It’s all about story. Even for nonfiction writing.
Wait. What? You might say, “Jen, I think I’m on your wrong list. I’m writing nonfiction. I’ve got clients I’m trying to help. I’ve got something I want to say. I’m not writing a novel.”
Exactly. But let me ask you a question. Are you trying to help your clients survive and thrive? Could what you are trying to teach go into one of those two buckets? Hopefully the answer is yes, because if it’s not, you’re readers aren’t going to read your book. And if the answer is yes, then your book needs to understand how story works.
Have I completely confused you? Let me explain.
It all comes down to brain science. The brain is always searching the world and looking for information on how to survive and thrive. That’s it. It doesn’t care if the writing is nonfiction or fiction.
Story is how we communicate important information
Every culture has a storyteller and stories that it passes down from generation to generation. These stories convey important truths about the culture’s history, values, and customs.
We as humans are wired for story. It’s how we convey information that is important for the survival of the species. Think of Aesop’s fables or the parables Jesus told. They convey important truths in a way we can remember and understand them.
Here are two quick examples:
- Aesop’s Fables. Particularly Boy who cried wolf. What’s the cultural lesson it conveys? Only cry out in an emergency. The community will come help you when you need it, but you must genuinely need the help.
- Jesus’s parables. Particularly the Good Samaritan. The cultural lesson is about caring deeply for those who are different than you, that the highest value is caring for each other, not status or position.
If each culture just had their children memorize something like, “Only ask for help when you truly need it” or “Care for others even if it’s at the expense of yourself” do you think that would have been as powerful or as long lasting as the stories?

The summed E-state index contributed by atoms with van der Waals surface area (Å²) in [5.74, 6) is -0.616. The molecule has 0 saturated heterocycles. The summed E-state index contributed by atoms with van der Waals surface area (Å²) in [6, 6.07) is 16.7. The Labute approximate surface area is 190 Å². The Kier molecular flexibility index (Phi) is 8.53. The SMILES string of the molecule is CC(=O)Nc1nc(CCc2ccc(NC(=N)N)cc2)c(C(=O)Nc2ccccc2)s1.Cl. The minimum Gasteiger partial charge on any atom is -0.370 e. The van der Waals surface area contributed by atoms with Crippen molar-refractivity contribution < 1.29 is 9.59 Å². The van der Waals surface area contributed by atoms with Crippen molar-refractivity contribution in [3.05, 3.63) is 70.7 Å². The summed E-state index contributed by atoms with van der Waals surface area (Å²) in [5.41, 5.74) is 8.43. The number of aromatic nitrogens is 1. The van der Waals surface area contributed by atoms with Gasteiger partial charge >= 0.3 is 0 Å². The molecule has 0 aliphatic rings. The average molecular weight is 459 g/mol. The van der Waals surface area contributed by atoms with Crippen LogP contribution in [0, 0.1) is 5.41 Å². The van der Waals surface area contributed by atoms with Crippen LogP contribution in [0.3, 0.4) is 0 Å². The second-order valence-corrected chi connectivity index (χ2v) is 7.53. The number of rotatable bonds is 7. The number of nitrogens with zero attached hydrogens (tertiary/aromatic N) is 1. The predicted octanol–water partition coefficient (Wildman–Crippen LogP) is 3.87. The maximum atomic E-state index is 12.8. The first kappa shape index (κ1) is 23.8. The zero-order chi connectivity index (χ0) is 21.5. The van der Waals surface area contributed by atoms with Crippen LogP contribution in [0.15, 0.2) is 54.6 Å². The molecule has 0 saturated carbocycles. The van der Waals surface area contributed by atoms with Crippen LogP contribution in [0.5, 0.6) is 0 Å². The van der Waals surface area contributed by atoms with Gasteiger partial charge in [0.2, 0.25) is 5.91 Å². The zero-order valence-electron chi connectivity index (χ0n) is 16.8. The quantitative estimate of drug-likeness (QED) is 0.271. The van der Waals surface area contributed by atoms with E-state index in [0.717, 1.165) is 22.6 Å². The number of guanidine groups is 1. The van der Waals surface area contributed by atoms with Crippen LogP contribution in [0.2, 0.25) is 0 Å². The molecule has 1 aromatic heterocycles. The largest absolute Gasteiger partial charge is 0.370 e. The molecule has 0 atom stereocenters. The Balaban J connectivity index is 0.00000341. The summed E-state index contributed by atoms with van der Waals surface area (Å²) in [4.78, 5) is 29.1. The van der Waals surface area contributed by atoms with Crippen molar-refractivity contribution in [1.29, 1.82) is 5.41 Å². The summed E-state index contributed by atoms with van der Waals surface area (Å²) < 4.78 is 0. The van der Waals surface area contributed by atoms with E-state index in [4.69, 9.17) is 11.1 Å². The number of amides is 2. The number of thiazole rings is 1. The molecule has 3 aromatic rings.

Writers and storytellers are some of the most powerful people in the world. The most powerful stories tap into this truth of engaging the reader’s brain and emotions.
We think in story because the brain is obsessed with survival.
In story, the brain casts us, the reader, as the protagonist.
- Physical survival—experience something without having to live through it to learn the lesson
- But also emotional and social lessons as well.
Stories–even nonfiction writing– must intrinsically have a framework that the brain is looking for.
Just like everyone has a spine, every story must have structure.
You have a main character who has a past with a wound (backstory). She has been living life just fine, thank you very much, protecting her wound. Until something happens (inciting incident) that means she can no longer operate in the world the way she has been.
She wants something external and tangible (story goal), but what she really wants, deep down inside, is the magic elixir that will heal her wound (internal goal). Because she is human (or possibly alien or nonhuman), she is stubborn and resistant to change. So while reaching for her story goal, she will be trying to protect her wounds. You will throw at her all sorts of things that become increasingly more difficult (conflict, plot complications) that will force her to deal with her wound, but because she won’t stop protecting it, she makes things worse for herself.
Until she reaches a point where her wound is exposed and all is lost (the black moment). It is here that she realizes what she needs to do to find healing. She has become stronger and learned more during all her trials (epiphany). She does that thing she needs to do, which she can now do, that couldn’t do at the beginning of the story. She may need to fight a final battle with the new-found strength and knowledge she has. Or she might be able to go straight to tying up all the loose plot threads until we come to a satisfying conclusion.
So, don’t you want to harness that for your book, to provide transformation for your clients? How do you take this story structure and apply it to your nonfiction book?
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PS–I have a free book just for nonfiction writers. Check it out here.
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